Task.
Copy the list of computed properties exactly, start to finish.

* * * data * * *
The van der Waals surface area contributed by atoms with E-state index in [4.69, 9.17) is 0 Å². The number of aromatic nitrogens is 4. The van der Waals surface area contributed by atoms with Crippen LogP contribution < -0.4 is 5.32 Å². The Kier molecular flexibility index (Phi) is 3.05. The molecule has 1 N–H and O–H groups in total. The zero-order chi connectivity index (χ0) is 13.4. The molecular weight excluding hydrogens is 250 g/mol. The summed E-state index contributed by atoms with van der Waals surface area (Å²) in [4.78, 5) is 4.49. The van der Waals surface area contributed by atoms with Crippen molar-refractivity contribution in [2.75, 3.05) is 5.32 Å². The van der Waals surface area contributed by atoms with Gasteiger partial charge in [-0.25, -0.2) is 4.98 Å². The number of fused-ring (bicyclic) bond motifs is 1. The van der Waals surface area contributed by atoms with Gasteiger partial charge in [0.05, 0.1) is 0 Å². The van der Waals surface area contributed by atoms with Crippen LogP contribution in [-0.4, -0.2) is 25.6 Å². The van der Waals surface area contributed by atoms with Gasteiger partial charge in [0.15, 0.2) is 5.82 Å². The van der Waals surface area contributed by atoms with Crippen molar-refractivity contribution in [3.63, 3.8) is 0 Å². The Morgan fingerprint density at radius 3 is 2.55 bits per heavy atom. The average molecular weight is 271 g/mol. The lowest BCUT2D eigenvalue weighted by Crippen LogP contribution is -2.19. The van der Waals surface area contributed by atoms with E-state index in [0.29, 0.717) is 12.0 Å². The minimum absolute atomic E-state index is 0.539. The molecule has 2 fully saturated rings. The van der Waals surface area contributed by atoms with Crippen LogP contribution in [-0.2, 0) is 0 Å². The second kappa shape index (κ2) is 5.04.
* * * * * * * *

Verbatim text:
The van der Waals surface area contributed by atoms with E-state index in [4.69, 9.17) is 0 Å². The number of aromatic nitrogens is 4. The van der Waals surface area contributed by atoms with Crippen LogP contribution < -0.4 is 5.32 Å². The Kier molecular flexibility index (Phi) is 3.05. The molecule has 1 N–H and O–H groups in total. The zero-order chi connectivity index (χ0) is 13.4. The molecular weight excluding hydrogens is 250 g/mol. The summed E-state index contributed by atoms with van der Waals surface area (Å²) in [4.78, 5) is 4.49. The van der Waals surface area contributed by atoms with Crippen molar-refractivity contribution in [2.75, 3.05) is 5.32 Å². The van der Waals surface area contributed by atoms with Gasteiger partial charge in [-0.25, -0.2) is 4.98 Å². The number of fused-ring (bicyclic) bond motifs is 1. The van der Waals surface area contributed by atoms with Gasteiger partial charge in [0.05, 0.1) is 0 Å². The van der Waals surface area contributed by atoms with Crippen LogP contribution in [-0.4, -0.2) is 25.6 Å². The van der Waals surface area contributed by atoms with Gasteiger partial charge in [0.15, 0.2) is 5.82 Å². The van der Waals surface area contributed by atoms with Crippen molar-refractivity contribution in [3.63, 3.8) is 0 Å². The Morgan fingerprint density at radius 3 is 2.55 bits per heavy atom. The average molecular weight is 271 g/mol. The lowest BCUT2D eigenvalue weighted by Crippen LogP contribution is -2.19. The van der Waals surface area contributed by atoms with E-state index in [0.29, 0.717) is 12.0 Å². The minimum absolute atomic E-state index is 0.539. The molecule has 2 fully saturated rings. The van der Waals surface area contributed by atoms with Crippen LogP contribution in [-0.2, 0) is 0 Å². The second kappa shape index (κ2) is 5.04.